Greetings all and a very happy New Year. As those who are kind enough to follow my blog will know, there’s been a not-very-brief hiatus since the last post.
What may be surprising to those who are familiar with my appalling lack of balance (except on perilously high heels, whereupon I’m really quite good) and general unsportiness, is that I spent the majority of time between then and now throwing myself down slippy mountains in sub-zero temperatures with long smooth slidy things attached to the bottom of my feet. Add to this that I am nearer to 40 than 30 and haven’t attempted similar for nearly a quarter century, and the Very Unwise factor increases exponentially.
Possibly the least surprising revelation relating to my exploits is that I managed to knacker my knee. The other one. So, now weight bearing on bent leg is horrible on the left knee (old knacker, bone-related) and weight bearing on straight leg is horrible on right knee (new knacker, cartilage-related).

Anyway, not even deadly peril and mortal wounds will keep me from my current addiction to flash fiction (a rhyme! did you see?), so here is un soupcon (yes, we were ‘en France’) for your delectation:

The heat hits us like a blast, like opening the oven door. We step inside, the frost on our hair immediately melting and starting to steam. We are weak-kneed and shivering, but our spirits are not broken. Yet.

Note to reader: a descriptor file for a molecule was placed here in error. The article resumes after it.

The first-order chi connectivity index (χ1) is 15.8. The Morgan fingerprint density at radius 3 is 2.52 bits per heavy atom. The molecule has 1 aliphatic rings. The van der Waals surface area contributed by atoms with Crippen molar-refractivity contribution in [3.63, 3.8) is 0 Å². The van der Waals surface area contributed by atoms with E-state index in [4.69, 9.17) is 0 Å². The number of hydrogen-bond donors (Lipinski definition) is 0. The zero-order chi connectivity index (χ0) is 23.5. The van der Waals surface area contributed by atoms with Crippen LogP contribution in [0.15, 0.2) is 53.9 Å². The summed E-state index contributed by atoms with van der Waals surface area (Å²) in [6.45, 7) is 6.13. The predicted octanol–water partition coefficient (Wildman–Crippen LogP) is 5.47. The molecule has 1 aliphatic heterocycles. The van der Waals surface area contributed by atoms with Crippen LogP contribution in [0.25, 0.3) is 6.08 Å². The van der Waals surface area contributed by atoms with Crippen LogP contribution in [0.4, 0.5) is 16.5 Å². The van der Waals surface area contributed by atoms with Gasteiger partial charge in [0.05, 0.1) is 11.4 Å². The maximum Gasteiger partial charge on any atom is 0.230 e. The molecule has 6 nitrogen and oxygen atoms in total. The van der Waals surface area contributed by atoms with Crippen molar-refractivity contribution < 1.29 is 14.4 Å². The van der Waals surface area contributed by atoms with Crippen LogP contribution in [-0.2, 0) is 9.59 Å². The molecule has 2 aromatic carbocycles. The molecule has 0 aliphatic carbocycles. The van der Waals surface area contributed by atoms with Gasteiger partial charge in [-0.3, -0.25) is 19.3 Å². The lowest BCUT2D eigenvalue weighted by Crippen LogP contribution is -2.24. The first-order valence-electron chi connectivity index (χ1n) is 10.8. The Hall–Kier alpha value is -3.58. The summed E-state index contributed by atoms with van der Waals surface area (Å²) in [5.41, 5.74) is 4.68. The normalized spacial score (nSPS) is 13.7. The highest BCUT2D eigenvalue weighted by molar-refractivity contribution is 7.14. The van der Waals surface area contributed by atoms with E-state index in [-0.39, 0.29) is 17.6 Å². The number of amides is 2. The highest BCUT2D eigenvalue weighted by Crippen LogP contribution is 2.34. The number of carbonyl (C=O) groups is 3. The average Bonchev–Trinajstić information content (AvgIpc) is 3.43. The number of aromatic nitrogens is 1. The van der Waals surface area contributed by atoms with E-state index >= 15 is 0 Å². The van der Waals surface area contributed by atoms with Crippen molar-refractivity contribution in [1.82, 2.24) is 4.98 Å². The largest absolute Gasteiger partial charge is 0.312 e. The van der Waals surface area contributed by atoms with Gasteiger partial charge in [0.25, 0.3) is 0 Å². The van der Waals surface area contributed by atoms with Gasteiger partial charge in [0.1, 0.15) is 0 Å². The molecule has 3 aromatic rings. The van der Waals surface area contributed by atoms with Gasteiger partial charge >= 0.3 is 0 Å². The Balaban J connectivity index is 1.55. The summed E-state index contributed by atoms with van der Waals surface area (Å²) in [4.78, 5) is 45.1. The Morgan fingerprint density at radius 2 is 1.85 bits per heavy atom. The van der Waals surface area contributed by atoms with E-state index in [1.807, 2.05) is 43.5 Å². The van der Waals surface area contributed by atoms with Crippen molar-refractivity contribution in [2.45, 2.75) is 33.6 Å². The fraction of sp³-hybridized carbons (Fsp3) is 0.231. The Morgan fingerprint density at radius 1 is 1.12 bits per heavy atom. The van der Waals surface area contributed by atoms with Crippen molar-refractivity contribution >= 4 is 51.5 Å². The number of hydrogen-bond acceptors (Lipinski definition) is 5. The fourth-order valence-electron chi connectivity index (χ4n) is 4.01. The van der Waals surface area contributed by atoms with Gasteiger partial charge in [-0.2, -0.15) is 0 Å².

The room is full of other lunatics, nursing their overpriced bowls of hot chocolate, the windows steamed with their collective condensation. We join them, disrobing (partially), mindful of our mothers’ warnings. Benefit.

Rather too soon, I feel, my companions stir, eager to start again. I hang back, wobbling on the edge of uncertainty on this, our last day. I make a decision, or try to. “I’ll get the lift down” I say. “I think my knee’s gone. I don’t want to hold you up”.

The others, kind girls, half my age, are insistent. “It’s OK!” protests one. “I’m slow too. We’ll wait. It’ll be more fun with you.” They disarm me with their kind deceit and I agree, against better judgement, to carry on.

Suffice to say, there are benefits to advancing years I reckon, one of which is having strong instincts that can usually be trusted. Clearly my years are advanced enough to give me an instinct but not advanced enough to trust it. Either that or I have a weakness for lies and flattery.

Weather comes in at 2400m. Lifts closed. Zero visibility. Gale-force winds. Sheer drop to the left. Frozen-muscled terror.

We got down eventually, relief and exhilaration fighting it out with exhaustion and fear. We are home now and I am to rest, apparently, till the soft tissue heals. Yes Doctor. I understand. No running, no unnecessary walks.

Every last second is worth it.